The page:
Comments are being accepted on proposed targets until July 28th. CARB will convene a roundtable to finalize staff recommendations in September and October.

 

 

 

 

City of Los Angeles releases Vision Zero Action Plan and Safety Study.

On January 26, 2017, Mayor Eric Garcetti and the Los Angeles Department of Transportation announced the release of the city’s first Vision Zero Action Plan and Safety Study. The plan outlines goals to reduce fatalities by 20 percent by the end of 2017 leading to the ultimate goal of zero traffic deaths by 2025 (hence the name of the campaign ‘Vision Zero’). In order to accomplish the goal of fatality reduction, the Action Plan identifies the areas with the highest fatal and severe injury collisions, with an emphasis on vulnerable populations such as areas with high concentrations of children and seniors.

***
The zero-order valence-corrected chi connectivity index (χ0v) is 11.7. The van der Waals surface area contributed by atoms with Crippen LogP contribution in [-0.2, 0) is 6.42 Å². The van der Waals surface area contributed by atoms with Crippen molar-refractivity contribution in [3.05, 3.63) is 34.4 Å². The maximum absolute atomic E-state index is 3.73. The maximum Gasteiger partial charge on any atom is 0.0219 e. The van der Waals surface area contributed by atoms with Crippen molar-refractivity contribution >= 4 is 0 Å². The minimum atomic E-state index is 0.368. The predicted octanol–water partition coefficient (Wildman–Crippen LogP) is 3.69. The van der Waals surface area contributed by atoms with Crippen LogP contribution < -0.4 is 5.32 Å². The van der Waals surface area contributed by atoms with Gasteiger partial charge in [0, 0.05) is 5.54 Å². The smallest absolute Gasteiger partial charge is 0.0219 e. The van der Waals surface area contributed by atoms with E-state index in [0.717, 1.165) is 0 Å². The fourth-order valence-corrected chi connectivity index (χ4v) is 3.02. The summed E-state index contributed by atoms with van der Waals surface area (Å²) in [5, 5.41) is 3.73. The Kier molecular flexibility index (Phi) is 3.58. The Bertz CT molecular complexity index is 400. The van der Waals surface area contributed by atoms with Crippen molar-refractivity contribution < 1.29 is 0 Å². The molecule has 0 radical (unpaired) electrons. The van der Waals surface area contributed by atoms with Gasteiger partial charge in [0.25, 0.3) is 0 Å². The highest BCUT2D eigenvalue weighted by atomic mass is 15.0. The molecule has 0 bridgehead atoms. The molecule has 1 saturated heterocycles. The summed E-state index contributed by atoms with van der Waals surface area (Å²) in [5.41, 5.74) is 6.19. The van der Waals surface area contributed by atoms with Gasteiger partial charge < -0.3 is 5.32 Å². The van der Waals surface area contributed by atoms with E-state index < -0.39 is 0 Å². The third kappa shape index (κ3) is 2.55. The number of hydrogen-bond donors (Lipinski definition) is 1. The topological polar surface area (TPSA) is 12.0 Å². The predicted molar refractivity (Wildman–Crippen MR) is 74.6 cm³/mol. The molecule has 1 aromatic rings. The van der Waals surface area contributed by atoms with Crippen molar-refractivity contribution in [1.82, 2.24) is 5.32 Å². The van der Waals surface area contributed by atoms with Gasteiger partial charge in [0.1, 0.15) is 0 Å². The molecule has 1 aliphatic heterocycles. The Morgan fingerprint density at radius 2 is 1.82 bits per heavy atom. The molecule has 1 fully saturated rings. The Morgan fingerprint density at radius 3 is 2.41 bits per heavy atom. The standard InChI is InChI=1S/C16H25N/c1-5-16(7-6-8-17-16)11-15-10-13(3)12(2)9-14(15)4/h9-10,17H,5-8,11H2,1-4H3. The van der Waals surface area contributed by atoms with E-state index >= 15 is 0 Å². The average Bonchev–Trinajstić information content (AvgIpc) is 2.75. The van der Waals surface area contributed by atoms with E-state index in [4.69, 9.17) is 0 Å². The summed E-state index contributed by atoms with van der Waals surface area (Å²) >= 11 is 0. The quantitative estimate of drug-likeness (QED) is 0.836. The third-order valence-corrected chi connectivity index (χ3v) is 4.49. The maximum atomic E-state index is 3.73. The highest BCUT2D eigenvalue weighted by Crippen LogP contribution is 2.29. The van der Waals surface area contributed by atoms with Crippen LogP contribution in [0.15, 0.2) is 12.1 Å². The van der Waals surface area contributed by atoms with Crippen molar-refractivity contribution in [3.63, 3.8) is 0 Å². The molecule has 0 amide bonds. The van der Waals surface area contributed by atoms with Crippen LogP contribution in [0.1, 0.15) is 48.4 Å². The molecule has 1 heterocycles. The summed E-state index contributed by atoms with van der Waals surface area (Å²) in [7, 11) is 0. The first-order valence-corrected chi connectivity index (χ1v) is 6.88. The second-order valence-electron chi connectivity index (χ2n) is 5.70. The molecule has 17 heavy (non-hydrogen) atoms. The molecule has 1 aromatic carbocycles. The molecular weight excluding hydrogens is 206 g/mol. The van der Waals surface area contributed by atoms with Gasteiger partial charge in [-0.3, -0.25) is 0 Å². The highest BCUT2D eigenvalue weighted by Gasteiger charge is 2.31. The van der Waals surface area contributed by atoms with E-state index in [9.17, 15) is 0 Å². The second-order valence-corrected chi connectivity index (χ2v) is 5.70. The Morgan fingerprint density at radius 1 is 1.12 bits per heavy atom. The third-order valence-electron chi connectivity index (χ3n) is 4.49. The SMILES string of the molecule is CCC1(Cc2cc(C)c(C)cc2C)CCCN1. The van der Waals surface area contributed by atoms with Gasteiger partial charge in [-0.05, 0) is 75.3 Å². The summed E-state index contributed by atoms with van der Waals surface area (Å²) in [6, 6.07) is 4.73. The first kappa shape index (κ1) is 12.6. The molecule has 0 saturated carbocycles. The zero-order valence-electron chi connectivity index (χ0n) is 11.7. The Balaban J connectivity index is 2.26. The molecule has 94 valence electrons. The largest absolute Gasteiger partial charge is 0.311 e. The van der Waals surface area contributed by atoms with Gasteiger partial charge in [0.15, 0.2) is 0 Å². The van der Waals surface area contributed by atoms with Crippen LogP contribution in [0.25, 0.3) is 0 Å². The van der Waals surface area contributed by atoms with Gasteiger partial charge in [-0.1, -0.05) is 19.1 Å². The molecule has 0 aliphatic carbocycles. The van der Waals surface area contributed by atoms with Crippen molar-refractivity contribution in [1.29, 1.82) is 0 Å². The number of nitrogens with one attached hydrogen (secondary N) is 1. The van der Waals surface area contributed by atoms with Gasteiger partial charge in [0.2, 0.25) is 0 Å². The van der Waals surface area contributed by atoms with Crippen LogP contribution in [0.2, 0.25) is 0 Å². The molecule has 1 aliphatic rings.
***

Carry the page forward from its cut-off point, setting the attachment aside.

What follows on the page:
Since the Mayor’s Executive Directive for Vision Zero was announced in August 2015, LADOT has completed 31 safety-focused traffic signal projects along the 40 priority corridors. These important spot improvements are part of the department’s ongoing commitment to traffic safety. While LADOT will continue to identify solutions at individual intersections throughout the City of Los Angeles, the Vision Zero Action Plan has identified 40 priority corridors along the High-Injury Network that have a higher concentration of deaths and serious injuries, and demand corridor-wide approaches to achieve Vision Zero goals.

The Partnership has been involved in the LA Vision Zero Alliance, which a collaborative of community based organizations who have worked with LADOT on certain developments of the plan and its outreach. The LA Vision Zero Alliance will continue to work with LADOT on the implementation of the Action Plan. You can access more details of the LA Vision Zero Alliance here.

Read the Action Plan and more details here. You can also view an Online interactive version of the plan here.